On January 28, 1986, our country lost a dream. This woman lost so much more. How did she go on?
We all remember iOn, the day the NASA space shuttle Challenger, carrying a seven-member crew, exploded 73 seconds after liftoff. An unspeakable tragedy for the nation, for the world. And for me. My husband, Dick Scobee, was the commander at the controls, and for a long time I wasn’t sure if I would ever be able to get that day out of my mind.
Nine o’clock, on the morning of the launch. I stood on the rooftop viewing area of the Kennedy Space Center in Merritt Island, Florida, with our son, Rich, daughter, Kathie, and her son, our first grandchild, Justin. I looked out at the cloudless sky and shivered; it was exceptionally cold for Florida. In the distance I saw the shuttle. Icicles hung from the launchpad. This would be Dick’s second spaceflight. He was an experienced Air Force test pilot, had served in Vietnam and knew how to fly more than 45 types of aircraft, but I was worried. I was fixated on those icicles.
I thought back to our last conversation, earlier that morning. The four of us were staying at an apartment Dick had rented for us. He was staying in crew quarters. It was still dark when he called. “It’s freezing out there,” I said. “Is the launch still on?”
“They’ve given us the go-ahead,” he said. “The engineers knocked off icicles they thought might be a problem. They showed us pictures of the rockets blasting off in snow. It’s safe, they said.”
“Okay,” I sighed, not completely convinced. “I love you so much.”
“See you in a week,” Dick said.
Now here we were, awaiting the big launch. Finally, the countdown began. T-minus ten, nine, eight…liftoff! The floor shook with the raw power of millions of pounds of thrust. We cheered as the shuttle climbed sunward atop a great plume of smoke. Rich put his arms around his sister and me. I turned and smiled at Justin in Kathie’s arms. I imagined Dick in his calm, take-charge mode.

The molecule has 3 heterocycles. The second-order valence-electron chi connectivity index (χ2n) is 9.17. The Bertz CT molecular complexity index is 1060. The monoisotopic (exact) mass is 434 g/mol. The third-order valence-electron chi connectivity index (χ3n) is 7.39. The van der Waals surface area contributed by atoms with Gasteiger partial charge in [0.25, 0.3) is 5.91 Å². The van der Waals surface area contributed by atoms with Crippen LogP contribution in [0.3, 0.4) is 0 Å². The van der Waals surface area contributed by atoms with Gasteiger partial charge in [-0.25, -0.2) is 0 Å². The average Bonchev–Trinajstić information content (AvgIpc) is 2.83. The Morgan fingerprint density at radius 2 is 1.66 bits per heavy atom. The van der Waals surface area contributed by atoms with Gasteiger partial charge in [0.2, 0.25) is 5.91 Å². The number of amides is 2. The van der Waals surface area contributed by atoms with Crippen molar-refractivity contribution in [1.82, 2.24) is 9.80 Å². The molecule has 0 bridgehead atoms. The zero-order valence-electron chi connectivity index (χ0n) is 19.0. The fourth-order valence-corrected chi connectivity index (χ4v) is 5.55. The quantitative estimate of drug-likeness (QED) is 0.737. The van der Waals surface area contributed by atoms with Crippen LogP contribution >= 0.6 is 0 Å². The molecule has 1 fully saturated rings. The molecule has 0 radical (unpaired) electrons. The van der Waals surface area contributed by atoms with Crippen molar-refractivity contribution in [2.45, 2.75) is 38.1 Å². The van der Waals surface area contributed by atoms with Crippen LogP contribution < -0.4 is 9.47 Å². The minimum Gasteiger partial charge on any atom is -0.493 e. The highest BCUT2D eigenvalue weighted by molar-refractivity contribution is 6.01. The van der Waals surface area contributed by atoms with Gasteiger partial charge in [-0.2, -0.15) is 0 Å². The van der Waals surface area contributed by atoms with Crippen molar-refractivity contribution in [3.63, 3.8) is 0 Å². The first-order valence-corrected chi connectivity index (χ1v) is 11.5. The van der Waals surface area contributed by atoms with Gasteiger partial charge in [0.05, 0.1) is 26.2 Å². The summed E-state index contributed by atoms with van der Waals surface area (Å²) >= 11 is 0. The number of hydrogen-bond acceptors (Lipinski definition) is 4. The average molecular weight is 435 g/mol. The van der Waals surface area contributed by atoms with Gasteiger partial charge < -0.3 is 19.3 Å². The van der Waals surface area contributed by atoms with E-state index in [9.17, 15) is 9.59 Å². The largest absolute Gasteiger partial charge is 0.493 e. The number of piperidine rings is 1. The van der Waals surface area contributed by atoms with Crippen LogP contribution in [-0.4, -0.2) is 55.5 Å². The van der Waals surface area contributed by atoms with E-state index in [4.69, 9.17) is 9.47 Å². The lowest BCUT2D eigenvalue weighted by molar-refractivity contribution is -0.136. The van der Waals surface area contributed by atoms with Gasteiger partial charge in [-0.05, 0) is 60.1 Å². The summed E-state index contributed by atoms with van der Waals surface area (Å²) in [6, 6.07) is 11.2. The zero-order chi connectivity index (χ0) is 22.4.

All these years later I can still vividly see what came next: The Challenger exploded. Flaming debris burst into the perfect sky as the orbiter shattered into a million pieces. Oh, God! No! Not my husband! Why, God, why?
My legs wobbled. Rich grabbed my arm to hold me up. In stunned silence, I looked at him, at Kathie. No words came. In one terrible instant our lives had been completely and irrevocably changed. I kept trying to turn the clock back to that last conversation about icicles, as if I could change things. Yet reality kept imposing itself. I was a widow.
A bus took us to crew quarters. There, officials said what we already knew. “The crew’s dead. They could not have survived an accident like this.”
That night, NASA arranged for us to return to our homes. I dreaded going back to Houston. What was home without Dick? Without my husband, my partner, my best friend and companion for 26 blessed, wonderful years?
Somehow I put one foot in front of the other. I made decisions mechanically—memorial services, arrangements for visitors. Inside I was dying, stunned, uncomprehending. I managed to struggle through the weeks following Dick’s funeral. Even as the tragedy faded from public view I felt as if I would never really live beyond that moment when Challenger disappeared from the sky.
One afternoon in April, I opened my front door to flashes of lights and questions from reporters about the investigation into the disaster. I froze. “If words could bring back my husband, I would speak volumes,” I said, then closed the door and fell to the floor, sobbing. My neighbors Barbara and Fred helped me pack a bag and took me to their home.